In a civil court there are three legal remedies.
A judge can awarded damages – money. A judge can order a person or company to do what it promised, called equity. A judge can decide how the law applies to a set of facts, called a declaratory judgment.
Rock Hill attorney Chad McGowan and his friends want a fourth remedy that is unlikely to be legally upheld except in the court of consumption – beer.
Of course, they came to the conclusion after drinking a few beers.
And the discussions may have been prompted by one of their favorite books, “1,001 Beers You Must Try Before You Die.”
McGowan, a home-brewing enthusiast, got the book as a gift. He was faithful in his pursuit of beer and was more than halfway through the book’s list when he stopped recording his beer-a-thon. He switched to using an app on his cellphone – adding another 500 unique beers to his list.
Ask McGowan which one of the more than 1,001 beers on his list is his favorite and he will likely quip, “Bud and free.”
But when clearer heads prevailed, McGowan and his partners realized maybe beer did indeed need to be a legal remedy, allowing them to take their passion from their kitchens or basements, where they crafted home brews, to a larger public arena.
“There was no one here feeding our habit for good beer,” McGowan said. If no one was feeding their habit, there must be others in need, they reasoned.
Hence, Legal Remedy Brewing was started in 2009 to legally sell their best beers to retailers.
This fall, Legal Remedy will take another big, legal step: meeting all the state and local rules to sell food – and beer – at a pub on Oakland Avenue near downtown Rock Hill.
They are converting the former Williams auto dealership into a brewery, restaurant and outdoor beer garden. The showroom where the Williams family once sold Chryslers, Plymouths and Jeeps will now feature taps for 24 different beers, home-brewed non-alcoholic sodas and even a cold-brewed coffee with nitrogen that is chilled in a keg and served on draft with a foamy head like a Guinness ale.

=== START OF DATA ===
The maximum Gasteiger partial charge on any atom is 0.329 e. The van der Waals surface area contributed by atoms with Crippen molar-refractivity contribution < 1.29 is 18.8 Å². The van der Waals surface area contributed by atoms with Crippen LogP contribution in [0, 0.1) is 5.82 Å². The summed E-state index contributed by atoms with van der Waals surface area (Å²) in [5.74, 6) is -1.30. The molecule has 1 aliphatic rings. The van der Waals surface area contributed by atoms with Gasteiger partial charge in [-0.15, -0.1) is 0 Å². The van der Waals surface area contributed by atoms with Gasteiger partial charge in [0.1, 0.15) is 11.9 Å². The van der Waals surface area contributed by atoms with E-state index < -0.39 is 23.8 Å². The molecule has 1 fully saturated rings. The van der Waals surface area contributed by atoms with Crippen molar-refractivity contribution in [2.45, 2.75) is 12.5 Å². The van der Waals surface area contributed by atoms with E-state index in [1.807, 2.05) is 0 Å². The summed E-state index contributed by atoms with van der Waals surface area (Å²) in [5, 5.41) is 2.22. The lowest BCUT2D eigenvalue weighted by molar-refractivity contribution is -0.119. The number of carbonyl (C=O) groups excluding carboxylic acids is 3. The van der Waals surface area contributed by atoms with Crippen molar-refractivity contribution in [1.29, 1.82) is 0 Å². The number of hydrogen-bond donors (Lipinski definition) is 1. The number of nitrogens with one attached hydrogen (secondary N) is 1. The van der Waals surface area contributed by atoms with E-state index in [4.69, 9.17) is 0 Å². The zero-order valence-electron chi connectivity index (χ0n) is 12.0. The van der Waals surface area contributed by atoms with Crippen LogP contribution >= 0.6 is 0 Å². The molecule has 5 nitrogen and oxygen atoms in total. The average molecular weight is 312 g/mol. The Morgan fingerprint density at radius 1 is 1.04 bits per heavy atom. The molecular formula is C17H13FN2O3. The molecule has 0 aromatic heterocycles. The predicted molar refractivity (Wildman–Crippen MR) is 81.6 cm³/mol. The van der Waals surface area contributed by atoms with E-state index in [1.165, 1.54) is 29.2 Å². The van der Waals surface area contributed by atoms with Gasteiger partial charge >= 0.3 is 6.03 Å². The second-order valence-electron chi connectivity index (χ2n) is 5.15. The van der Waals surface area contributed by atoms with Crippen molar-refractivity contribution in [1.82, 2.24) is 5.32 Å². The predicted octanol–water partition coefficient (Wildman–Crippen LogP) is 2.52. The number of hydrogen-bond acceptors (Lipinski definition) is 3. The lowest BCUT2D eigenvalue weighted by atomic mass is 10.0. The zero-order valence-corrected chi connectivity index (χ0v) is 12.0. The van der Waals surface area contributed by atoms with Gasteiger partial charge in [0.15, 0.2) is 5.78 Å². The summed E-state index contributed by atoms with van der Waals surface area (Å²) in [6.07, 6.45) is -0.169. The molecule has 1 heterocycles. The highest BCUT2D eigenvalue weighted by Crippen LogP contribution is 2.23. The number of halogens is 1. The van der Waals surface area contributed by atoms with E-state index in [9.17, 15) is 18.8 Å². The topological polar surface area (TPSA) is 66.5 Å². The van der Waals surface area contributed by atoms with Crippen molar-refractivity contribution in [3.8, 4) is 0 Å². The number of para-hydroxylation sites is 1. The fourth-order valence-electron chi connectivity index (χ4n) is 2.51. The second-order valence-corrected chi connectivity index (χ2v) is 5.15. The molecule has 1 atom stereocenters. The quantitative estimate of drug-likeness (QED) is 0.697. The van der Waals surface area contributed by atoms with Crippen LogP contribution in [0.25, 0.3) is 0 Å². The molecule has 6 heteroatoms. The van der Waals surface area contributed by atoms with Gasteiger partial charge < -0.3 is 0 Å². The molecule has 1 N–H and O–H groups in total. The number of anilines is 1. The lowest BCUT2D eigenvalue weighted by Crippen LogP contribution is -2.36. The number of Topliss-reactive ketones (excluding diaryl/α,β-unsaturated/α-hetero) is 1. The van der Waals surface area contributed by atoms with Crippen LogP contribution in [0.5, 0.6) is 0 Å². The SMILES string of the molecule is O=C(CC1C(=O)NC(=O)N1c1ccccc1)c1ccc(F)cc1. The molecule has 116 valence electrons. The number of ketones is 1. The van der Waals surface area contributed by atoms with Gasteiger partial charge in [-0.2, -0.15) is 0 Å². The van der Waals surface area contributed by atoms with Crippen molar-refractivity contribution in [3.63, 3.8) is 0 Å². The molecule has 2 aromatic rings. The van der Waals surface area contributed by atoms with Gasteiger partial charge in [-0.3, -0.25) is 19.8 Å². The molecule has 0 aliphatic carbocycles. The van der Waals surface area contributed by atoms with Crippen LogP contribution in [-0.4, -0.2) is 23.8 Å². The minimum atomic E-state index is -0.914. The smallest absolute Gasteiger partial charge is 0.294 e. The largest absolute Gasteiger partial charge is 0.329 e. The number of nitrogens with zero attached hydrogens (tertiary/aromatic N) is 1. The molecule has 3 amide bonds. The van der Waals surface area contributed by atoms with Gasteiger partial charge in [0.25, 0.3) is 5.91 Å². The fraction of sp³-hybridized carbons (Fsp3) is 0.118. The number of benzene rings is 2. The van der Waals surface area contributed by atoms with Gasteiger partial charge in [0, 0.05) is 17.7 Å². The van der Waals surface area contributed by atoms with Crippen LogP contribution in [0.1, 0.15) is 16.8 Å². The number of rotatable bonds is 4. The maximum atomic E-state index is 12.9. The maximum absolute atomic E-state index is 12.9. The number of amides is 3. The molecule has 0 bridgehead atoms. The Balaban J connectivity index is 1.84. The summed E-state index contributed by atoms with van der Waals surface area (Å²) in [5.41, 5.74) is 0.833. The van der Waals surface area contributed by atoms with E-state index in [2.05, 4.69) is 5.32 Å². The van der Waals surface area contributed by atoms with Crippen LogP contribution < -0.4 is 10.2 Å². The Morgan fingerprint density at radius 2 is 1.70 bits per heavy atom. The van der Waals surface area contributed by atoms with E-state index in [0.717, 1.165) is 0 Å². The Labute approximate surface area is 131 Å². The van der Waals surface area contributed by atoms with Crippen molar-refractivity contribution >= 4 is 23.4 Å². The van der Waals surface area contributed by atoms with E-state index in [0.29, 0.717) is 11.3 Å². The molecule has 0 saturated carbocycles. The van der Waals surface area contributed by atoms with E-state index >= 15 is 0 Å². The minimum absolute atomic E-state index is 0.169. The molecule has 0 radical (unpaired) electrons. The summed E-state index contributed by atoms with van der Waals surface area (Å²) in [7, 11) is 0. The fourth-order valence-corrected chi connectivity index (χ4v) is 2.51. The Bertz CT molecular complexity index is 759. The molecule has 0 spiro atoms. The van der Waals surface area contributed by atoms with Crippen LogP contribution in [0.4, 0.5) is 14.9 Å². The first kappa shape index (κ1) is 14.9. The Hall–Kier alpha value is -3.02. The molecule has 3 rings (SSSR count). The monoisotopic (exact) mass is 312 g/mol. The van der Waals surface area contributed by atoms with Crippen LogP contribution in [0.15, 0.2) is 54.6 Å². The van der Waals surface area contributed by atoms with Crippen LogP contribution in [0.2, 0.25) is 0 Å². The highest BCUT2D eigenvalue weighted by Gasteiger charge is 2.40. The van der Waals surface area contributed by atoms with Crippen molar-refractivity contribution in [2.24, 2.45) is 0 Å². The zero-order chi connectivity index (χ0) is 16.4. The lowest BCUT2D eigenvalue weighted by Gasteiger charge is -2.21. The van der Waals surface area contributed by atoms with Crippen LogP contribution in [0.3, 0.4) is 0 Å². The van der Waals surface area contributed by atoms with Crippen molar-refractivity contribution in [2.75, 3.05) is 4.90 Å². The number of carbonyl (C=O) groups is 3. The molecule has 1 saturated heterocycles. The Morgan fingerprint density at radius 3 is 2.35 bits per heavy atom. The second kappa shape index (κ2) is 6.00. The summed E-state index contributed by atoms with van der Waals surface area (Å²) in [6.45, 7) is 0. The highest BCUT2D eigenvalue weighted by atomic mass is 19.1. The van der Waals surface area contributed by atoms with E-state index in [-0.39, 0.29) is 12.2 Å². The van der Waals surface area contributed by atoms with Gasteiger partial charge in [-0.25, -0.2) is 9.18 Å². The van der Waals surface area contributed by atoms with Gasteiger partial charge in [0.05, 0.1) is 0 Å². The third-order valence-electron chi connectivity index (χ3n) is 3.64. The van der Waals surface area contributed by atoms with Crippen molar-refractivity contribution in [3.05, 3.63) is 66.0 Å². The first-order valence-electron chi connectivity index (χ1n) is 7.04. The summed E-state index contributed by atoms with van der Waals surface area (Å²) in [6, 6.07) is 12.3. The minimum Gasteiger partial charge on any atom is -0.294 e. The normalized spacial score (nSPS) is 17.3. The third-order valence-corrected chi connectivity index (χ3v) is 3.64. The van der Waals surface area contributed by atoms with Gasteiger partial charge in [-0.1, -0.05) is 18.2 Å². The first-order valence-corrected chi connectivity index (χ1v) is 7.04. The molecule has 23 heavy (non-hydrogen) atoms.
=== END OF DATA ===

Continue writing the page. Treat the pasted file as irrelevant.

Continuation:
In the former service bays is a large array of small and large stainless steel tanks and accompanying plumbing. That’s where brewmaster Mike Krail practices his craft.
Basic beer is a combination of water, hops, malts, barley and yeast. Each step of the process has its own language. Crushed malt is called grist. The grist is mixed with heated water in a “mash tun,” which uses the natural enzymes of the malt to break down its starches into sugars.
The mash is pumped into a “lauter tun” where a liquid called “wort” is separated from the grain husks. The wort is pumped to a kettle, boiled, and then hops are added. It’s boiled again to remove any malt or hops particles and then cooled.
Yeast is added to start fermenting the beer, converting the sugary wort in alcohol.
The now “green” beer must age to develop its flavor and finish. It’s then filtered and transferred to large “bright” tanks. Multi-gallon tanks that are “essentially like a giant can of beer,” McGowan said.
There the beer “rests” before it is put into kegs or cans.
Very little of what Krail wants to do, however, is basic.
Yes, Legal Remedy will have its staple of beers, but it’s the ideas fermenting in Krail’s mind that will separate this brewery from others.
If the necessary permission can be obtained, Krail would like to make a Krispy Kreme stout, and a peanut butter and Captain Crunch beer. He also wants to make a chocolate cake beer.
His most outlandish – and quite possibly most popular – idea is what he called a “Canadian Maple” beer, one that combines maple syrup with lots of bacon. He predicted the perfected beer will have a strong, smokey, “bacony” taste.
How will he know if he has succeeded?
“When the beer is ready, you let the beer talk to you,” he says.
How do you know when the beer is talking to you?
“By the taste,” he said.
McGowan insists Legal Brewery will focus on bringing quality beer to the area and offering a “genuine” beer-drinking experience, not to make money. Bad-tasting beer, he insists, will be used to water the lawn or the hops garden.
But the brewery and pub, slated to open around Labor Day, are coming at a strategic time for South Carolina beer.
State laws were tweaked in 2013 to allow for operations such as Legal Remedy. In 2013, before the legal change, the Brewers Association estimated legal South Carolina brewers made 47,000 barrels of beer worth $254 million.
The S.C. Brewers Guild estimates the value of state-made beer is now more than $275 million, and the value and volume of beer is rising – worts and all.
Don Worthington • 803-329-4066 • firstname.lastname@example.org